Application of a mechanical ventilation weaning protocol in a coronary unit
© BioMed Central Ltd 2007
Published: 19 June 2007
Weaning is the transitional period when a patient under mechanical ventilation (MV) transfers to unassisted spontaneous breathing. Failure in the discontinuation of ventilatory support is associated with an increase in the number of complications. The use of standardized guidelines to carry out weaning is already well established in general ICUs. The conditions most commonly seen in the coronary unit of care (CUC), such as acute myocardial ischemia, left ventricular dysfunction and after coronary artery bypass grafting surgery, however, cause completely different hemodynamic and circulatory alterations to those observed in other types of severely ill patients. The effects of mechanical ventilation and of weaning should therefore be tested specifically for these patients.
To compare MV weaning performed according to the application of a series of guidelines versus nonstandardized weaning in patients hospitalized in a CUC.
Initially a pilot study was performed with the aim of estimating the failure rate of MV weaning of patients hospitalized in the CUC. The results confirmed the necessity of improving the method then employed by the multidisciplinary team. Hence, 36 patients, who utilized MV for a period greater than 24 hours and were ready for weaning, were prospectively included in the study. The average age of the patients was 59.5 ± 16.4 years. The number of patients needed to include in the study was determined by calculating the sample size. The patients were then randomly placed into two groups: the experimental group (EG) and the control group (CG). In the EG, extubation was standardized according to the spontaneous respiratory test (SRT) of the American guidelines for weaning and was conducted by investigator in the study. For the CG, the SRT was also performed by the same investigator but without altering the extubation procedure employed, which was determined by the multidisciplinary team.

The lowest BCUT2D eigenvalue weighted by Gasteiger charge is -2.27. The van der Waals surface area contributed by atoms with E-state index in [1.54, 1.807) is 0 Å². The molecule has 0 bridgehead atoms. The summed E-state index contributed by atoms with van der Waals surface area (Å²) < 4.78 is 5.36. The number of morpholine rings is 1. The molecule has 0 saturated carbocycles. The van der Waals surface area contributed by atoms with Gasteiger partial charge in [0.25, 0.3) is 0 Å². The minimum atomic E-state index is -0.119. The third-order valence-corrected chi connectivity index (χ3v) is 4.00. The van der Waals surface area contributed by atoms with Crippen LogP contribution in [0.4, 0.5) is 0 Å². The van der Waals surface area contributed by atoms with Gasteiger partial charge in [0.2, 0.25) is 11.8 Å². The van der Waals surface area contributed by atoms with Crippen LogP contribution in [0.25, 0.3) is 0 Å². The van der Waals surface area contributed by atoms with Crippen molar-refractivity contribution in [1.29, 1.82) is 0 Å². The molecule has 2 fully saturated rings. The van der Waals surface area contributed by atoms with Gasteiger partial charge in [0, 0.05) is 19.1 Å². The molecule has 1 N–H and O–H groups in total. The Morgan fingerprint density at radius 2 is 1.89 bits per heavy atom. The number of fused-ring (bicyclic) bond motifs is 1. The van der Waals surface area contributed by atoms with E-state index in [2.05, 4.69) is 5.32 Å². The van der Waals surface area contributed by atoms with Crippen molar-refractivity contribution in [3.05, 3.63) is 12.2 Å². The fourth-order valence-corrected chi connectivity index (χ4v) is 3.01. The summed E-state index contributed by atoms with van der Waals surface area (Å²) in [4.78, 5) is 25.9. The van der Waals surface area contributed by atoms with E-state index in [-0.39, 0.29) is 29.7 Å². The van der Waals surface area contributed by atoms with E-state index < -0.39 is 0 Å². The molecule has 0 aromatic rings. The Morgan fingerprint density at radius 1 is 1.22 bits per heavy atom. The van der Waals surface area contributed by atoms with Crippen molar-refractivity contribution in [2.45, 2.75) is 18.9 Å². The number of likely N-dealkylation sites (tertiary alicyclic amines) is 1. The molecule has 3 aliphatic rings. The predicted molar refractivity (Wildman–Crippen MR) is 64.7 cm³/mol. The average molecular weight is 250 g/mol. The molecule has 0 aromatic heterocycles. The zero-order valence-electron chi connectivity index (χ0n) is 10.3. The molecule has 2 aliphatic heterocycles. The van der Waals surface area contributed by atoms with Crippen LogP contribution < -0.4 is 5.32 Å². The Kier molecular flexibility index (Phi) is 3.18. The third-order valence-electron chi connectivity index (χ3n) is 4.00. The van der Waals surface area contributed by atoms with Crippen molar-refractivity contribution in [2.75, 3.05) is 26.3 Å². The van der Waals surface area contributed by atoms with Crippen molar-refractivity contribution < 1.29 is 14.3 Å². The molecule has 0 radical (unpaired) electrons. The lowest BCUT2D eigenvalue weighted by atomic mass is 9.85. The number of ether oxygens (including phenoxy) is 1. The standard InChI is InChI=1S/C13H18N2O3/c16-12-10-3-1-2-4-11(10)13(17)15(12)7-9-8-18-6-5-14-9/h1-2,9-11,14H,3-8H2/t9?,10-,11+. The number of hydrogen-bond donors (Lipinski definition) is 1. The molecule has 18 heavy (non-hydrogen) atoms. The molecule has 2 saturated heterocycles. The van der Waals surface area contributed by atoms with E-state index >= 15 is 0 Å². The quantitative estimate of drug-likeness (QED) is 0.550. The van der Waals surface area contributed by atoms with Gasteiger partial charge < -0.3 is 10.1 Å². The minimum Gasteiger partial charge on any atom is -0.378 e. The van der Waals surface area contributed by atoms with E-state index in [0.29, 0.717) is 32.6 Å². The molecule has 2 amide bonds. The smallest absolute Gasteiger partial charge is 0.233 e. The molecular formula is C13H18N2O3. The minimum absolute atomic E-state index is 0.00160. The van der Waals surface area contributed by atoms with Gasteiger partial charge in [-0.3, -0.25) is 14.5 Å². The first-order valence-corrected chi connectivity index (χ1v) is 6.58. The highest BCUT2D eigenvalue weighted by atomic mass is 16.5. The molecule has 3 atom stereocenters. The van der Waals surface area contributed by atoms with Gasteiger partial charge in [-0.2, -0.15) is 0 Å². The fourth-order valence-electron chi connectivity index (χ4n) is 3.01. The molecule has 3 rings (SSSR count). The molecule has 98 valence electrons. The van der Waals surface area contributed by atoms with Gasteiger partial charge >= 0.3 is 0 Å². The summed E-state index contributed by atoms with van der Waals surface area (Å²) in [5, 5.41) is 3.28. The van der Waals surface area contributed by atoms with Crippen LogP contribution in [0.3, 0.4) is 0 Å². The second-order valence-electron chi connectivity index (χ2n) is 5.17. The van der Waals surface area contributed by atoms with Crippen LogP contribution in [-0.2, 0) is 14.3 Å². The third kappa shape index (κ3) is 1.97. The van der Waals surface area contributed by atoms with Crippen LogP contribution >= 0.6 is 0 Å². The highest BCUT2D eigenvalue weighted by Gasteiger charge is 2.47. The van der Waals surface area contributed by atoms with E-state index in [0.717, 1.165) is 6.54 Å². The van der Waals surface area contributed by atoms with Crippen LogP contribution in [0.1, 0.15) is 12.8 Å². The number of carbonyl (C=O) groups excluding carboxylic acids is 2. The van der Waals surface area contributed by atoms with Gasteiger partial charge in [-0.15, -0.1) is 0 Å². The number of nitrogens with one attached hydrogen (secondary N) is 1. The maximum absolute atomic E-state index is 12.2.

The groups were matched so there were no statistically significant differences in respect to gender, age, diagnoses at admission, ventilation parameters, physiological variables and APACHE II score. The time necessary for weaning was significantly shorter in the EG (2 hours and 24 minutes vs 70 hours; P = 0.0009). Sixteen patients in the CG were extubated, of which 11 (69%) did not fulfill the clinical criteria of the SRT. Of these 16 cases, 12 (75%) were reintubated and four (25%) were successfully weaned with all the successful cases among patients who passed the SRT. Of the 18 patients in the EG, 11 fulfilled the criteria for SRT and were extubated. Of these, eight (73%) cases were successful and three (27%) required reintubation. The reintubation rate was significantly higher in the CG (75% vs 25%; P = 0.0001).
The application of the weaning MV guidelines in heart disease patients hospitalized in the CUC reduces the time necessary to complete weaning, increases the success rate and reduces the reintubation rates.